Shaping the jaws.

I did some painting on the spars in the boat shop.



I set the rig up on the boat to check everything. A little fiddling got the old reefing lines working, but I had to change my halyard lead at the deck. The old lead came to a block on deck, just to the port side of the mast, but this location interfered with the new boom jaws, so I ended up moving the block to a position forward of the mast. I still have to put a fairlead back on the deck on the port side, to line the halyard up with its beehole through the forward coaming and thence to its cleat. The fairlead will keep the halyard from chafing the side of the mast.


Setting up the rig.
When I was satisfied that the new plan would work, I got out the leather to line the jaws. I keep threatening to buy a whole hide, but I always seem to be able to scrounge up nice big scraps from Kika down the hall, so I'll save my money for now. Leathering a curving surface is a little fussy, and my techniques I'm sure are not the best, but some knife work and canoe tacks does an okay job. The leathers will stay put, I think. I pre-drilled for the tacks to keep the wood from splitting, a fairly necessary precaution. After the first split, I learned my lesson.
 

The leather was cut to fit around the jaws. Note beeholes.

The finished leathers.

I got Cricket all put back together- floorboards, floatation, dock lines, and ground tackle, then launched her yesterday and went sailing. Cricket was very happy to be back sailing! One little fussy thing is happening. My downhaul seems to inhibit easy rotation of the boom. So I may end up cutting off the key that prevents the mast from rotating. That way, the mast and boom can all move together. I don't know if the vang will still be a problem. I have to sail it more and think on it a little more.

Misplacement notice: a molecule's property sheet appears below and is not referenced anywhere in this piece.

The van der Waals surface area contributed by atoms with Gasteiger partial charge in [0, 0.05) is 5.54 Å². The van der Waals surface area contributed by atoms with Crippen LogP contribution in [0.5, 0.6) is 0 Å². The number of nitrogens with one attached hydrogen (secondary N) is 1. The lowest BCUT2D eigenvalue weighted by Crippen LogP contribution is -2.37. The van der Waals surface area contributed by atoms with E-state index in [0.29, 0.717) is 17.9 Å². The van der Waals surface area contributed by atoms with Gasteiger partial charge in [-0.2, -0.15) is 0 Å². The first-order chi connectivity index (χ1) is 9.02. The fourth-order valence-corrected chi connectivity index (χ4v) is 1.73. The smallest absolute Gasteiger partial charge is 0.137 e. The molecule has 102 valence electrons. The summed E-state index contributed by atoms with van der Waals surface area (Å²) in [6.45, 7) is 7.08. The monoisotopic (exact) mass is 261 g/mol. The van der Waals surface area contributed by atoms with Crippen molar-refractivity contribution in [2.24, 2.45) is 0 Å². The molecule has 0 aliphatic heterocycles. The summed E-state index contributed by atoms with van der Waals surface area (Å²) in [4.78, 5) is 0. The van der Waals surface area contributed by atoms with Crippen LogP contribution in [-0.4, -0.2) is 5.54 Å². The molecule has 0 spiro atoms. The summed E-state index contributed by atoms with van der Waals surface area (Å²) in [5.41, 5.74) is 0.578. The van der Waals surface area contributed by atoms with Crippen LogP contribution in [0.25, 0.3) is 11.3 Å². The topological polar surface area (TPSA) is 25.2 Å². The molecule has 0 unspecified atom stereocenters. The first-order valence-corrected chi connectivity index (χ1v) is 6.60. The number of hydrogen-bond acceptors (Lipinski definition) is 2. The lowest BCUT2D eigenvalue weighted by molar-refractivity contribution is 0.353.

Nice to be back!

Heading out at low tide, looking for the sand bar.

Next time, we'll welcome aboard new Goat Island Skiff sailor Pat Daniels, and have a look at Mik Storer's deservedly popular design. But I need to go for a sail on it first!

6 comments:

Eddie Breeden said...

Nice Jim. I was going to use copper tacks. What size are the brass? Got a source?
Sooty is nearing completion. Messed with rig yesterday.

bonnie said...

Yay! Hope to see both of your lovely boats on the the water this year.

Jimbo said...

Thanks for looking Bonnie and Eddie. I use canoe tacks cause they're thin and real sharp, plus square so they grab good. Jamestown, I think, has them. Hamilton Marine. But you have to buy a pound minimum. I think you can get them from Rollin Thurlow.http://www.wooden-canoes.com/material.htm

Trevor said...

Beautiful boat! Looks awesome!

sanam arzoo said...

Great information. Thanks for providing us such a useful information. Keep up the good work and continue providing us more quality information from time to time. Stay Cheerful With Cricket